The company Rocky Mountain Tiny Houses of Colorado have built another great tiny home. This one bears the odd name Ol’ Berthoud Blue, and it was commissioned by a client who had tried to build their own tiny home, but found it too demanding.
The home features an interesting layout, with lots of space allocated to the bedroom and bathroom, while it was also constructed with frequent travelling in mind.
Ol’ Berthoud Blue was built atop a 24 ft (7.3 m)-long trailer. The front entrance opens into the spacious living area, which takes up most of the ground floor. This area also houses the kitchen, which features lots of counter space, a full-size fridge, a propane three-burner stove and a sink. There is also a dining table for two. The sofa in the living area can be pulled out into a 6 ft (1.8 m)-long guest bed.
The bathroom is just off the kitchen and is large enough to fit an ALFI cedar bathtub, as well as a sink and composting toilet. In an interesting design choice, one has to go through the bathroom to access the winding staircase that leads to the sleeping loft. The latter is quite spacious, and can serve as a lounge as well. They installed lots of windows in this area, which lets in plenty of natural light. The home also features a second loft, which can be used for storage.
Some of the cabinetry was custom made, while some was purchased from IKEA. Since the owners intend to travel a lot, most of the storage areas have rods or other obstructions to prevent things from falling. The tiny home gets its power via a standard RV hookup, though they plan to add a solar power system in the future. A mini-split system takes care of the heating and cooling needs.
This newly built tiny home for two in Australia proves that downsizing does not mean you must sacrifice comfort. It’s called Zen Tiny House, and it is quite large for a tiny home, and certainly big enough to accommodate the two owners, Nadia and Kester Marshall and their two Australian shepherd dogs. Nadia designed the home herself, and commissioned the local tiny house builder Sam Commerford to build it.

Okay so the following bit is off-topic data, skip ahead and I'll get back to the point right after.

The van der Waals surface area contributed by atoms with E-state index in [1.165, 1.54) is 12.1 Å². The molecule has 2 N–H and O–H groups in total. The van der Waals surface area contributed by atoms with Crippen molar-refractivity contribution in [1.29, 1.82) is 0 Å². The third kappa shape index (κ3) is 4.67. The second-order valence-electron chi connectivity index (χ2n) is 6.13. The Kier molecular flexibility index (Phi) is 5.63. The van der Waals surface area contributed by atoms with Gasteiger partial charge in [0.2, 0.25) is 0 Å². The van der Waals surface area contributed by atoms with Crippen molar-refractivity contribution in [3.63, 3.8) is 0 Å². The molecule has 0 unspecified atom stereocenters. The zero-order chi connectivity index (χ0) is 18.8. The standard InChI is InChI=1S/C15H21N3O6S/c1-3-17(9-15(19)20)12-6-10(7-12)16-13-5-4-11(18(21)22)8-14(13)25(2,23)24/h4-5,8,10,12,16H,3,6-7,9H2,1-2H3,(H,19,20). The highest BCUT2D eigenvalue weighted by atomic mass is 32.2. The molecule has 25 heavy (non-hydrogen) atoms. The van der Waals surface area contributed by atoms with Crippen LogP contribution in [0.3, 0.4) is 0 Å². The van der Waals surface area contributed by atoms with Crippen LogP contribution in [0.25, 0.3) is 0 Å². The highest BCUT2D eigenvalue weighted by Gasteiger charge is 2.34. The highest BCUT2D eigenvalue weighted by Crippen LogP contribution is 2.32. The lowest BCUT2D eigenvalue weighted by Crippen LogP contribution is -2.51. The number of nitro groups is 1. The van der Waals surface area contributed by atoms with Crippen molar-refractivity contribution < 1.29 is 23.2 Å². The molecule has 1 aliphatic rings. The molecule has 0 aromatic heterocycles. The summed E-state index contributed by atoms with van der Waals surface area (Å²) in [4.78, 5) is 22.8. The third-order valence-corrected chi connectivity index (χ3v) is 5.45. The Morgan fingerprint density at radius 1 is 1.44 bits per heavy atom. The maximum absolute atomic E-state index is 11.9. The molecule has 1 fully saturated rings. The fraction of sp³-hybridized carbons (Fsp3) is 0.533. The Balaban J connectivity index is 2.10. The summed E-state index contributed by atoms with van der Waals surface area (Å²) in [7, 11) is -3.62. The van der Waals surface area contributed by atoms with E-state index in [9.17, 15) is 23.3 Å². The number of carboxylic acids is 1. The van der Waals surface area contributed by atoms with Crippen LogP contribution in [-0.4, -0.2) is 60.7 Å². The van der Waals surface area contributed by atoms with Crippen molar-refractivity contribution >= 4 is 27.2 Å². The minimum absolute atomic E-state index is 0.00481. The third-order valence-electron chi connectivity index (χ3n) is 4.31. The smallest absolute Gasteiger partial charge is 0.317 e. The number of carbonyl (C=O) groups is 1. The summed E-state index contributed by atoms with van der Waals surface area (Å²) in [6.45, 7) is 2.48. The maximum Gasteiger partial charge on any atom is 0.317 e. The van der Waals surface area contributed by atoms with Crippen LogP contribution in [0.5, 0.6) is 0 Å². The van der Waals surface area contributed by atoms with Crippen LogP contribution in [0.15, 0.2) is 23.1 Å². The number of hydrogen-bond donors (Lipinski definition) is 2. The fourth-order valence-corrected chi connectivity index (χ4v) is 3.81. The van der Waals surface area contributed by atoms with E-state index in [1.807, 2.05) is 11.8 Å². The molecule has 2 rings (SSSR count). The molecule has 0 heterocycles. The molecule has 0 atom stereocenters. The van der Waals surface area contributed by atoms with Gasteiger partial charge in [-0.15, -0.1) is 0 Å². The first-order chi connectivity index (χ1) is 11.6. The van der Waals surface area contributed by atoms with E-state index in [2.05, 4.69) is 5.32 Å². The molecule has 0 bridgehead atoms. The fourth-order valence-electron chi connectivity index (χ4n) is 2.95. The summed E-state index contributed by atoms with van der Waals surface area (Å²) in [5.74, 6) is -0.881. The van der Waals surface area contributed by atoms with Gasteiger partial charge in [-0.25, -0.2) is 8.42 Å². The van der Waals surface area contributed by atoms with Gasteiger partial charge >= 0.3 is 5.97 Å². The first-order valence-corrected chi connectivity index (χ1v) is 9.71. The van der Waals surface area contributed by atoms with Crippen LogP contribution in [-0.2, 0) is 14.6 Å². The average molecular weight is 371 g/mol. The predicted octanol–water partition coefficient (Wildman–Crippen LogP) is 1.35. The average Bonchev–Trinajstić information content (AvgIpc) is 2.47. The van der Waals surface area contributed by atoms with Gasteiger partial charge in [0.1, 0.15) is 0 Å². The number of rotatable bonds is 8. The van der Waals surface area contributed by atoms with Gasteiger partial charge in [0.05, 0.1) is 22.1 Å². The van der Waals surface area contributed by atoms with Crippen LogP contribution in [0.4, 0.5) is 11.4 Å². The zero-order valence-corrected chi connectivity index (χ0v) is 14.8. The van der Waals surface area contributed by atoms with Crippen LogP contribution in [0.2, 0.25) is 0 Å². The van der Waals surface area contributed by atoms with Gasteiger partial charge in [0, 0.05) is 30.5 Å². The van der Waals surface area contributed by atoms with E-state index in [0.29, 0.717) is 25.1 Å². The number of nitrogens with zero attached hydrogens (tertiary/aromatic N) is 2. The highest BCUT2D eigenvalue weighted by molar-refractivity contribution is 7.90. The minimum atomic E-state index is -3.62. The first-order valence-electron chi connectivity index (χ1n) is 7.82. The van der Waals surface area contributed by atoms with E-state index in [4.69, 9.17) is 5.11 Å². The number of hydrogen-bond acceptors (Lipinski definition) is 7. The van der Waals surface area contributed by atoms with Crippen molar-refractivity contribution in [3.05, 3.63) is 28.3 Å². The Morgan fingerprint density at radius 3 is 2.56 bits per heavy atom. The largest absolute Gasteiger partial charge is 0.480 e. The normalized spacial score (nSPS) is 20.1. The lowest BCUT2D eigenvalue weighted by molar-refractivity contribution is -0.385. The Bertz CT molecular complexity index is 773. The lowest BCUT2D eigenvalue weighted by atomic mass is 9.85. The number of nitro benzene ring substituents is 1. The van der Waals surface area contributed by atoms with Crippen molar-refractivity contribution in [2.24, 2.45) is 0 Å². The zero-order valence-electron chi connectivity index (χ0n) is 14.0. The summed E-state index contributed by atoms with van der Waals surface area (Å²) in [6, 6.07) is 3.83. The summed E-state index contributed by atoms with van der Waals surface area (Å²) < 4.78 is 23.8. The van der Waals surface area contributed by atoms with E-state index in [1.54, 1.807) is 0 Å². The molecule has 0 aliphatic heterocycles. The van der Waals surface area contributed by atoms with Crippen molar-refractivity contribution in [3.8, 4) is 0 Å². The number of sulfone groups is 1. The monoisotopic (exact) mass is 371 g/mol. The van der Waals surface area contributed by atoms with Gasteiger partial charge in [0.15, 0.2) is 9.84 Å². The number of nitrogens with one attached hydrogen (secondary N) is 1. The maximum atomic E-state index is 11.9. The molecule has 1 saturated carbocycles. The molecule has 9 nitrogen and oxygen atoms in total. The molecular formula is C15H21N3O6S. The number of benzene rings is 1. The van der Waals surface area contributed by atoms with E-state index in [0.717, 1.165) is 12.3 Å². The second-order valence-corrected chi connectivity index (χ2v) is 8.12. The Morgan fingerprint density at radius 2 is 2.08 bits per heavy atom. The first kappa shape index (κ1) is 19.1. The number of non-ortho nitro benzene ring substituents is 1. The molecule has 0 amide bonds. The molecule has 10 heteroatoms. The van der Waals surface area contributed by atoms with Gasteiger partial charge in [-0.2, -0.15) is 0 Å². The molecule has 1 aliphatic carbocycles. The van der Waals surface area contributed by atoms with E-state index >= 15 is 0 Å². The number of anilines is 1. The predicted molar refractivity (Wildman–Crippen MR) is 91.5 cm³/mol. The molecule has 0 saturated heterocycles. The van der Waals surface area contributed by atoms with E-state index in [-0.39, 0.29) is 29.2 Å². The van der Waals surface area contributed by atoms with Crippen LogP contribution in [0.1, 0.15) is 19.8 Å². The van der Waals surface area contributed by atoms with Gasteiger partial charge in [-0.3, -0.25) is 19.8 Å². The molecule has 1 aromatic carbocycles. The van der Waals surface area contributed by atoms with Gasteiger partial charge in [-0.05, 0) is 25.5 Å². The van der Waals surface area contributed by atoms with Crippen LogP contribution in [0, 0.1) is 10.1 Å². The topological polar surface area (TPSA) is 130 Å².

The home is 24.6 ft (7.5 m) long and 9.8 ft (3 m) wide. It also features a window box that is 1.6 ft (0.5 m) long and is quite a clever extension of the space. The home features a large patio, 8.2 ft (2.5 m) sliding door in the lounge area, which effectively opens up the space and makes the interior appear larger. The sitting area features an interesting custom-made couch which is connected to the stairs leading up to the bedroom. The latter is in a loft, which appears quite spacious, with a good amount of headroom.
The generous width of the home allowed them to make the kitchen more spacious. It is fitted with a full-size stove and fridge, and features lots of counter space. There is also plenty of storage room here. The bathroom is quite spacious as well, and features a shower and a composting toilet. There is also an extra door here for easy access to it after a swim in the sea.
They used Weathertex for external cladding, which is made from 98% recycled Australian hardwood that is mixed with paraffin wax and painted with an ageing stain. The window box and the extruded window were clad in cedar treated with the shou sugi-ban technique. All the cabinetry inside the home is made of plywood that was coated with Rubio monocoat oil. They used whitewash v-join pine for the ceiling, and gyprock (dry wall) for the walls. The flooring is made of vinyl wood-look planks. The outdoor deck is modular, and can be completely removed and packed away in a single day.
The total cost of building the home came to $55,000, which does not include the deck.
We spend more and more time indoors, glued to our computers and tablets. One solution to this is certainly changing our habits, but another is also living in a home that allows more contact with the world outside it. And that’s exactly what the recently unveiled Breathe house, designed by the NYC firm SO-IL offers. The design of it may be a bit “Haute Couture” but it is still a great idea.
Breathe is being marketed as an active living experience home. It is narrow and three stories high, and instead of traditional walls, the home is wrapped in a breathable, light-permeable skin of “purifying fabric” which lets in and filters light and air.
The home was designed in collaboration with MINI Living and erected on a 538 sq ft (50 sq m) lot. The home has a minimal carbon footprint, and features a modular steel frame that divides the home into six living spaces. There is also a garden on the roof, which is fitted with a rainwater collection system that provides water for the household.
The ground floor features a kitchen that opens into the outdoors. A spiral staircase leads from this level into the lounge and work area, and further up into the sleeping area. Semi-opaque screens separate the different spaces of the home, offering privacy while at the same time letting in light and air.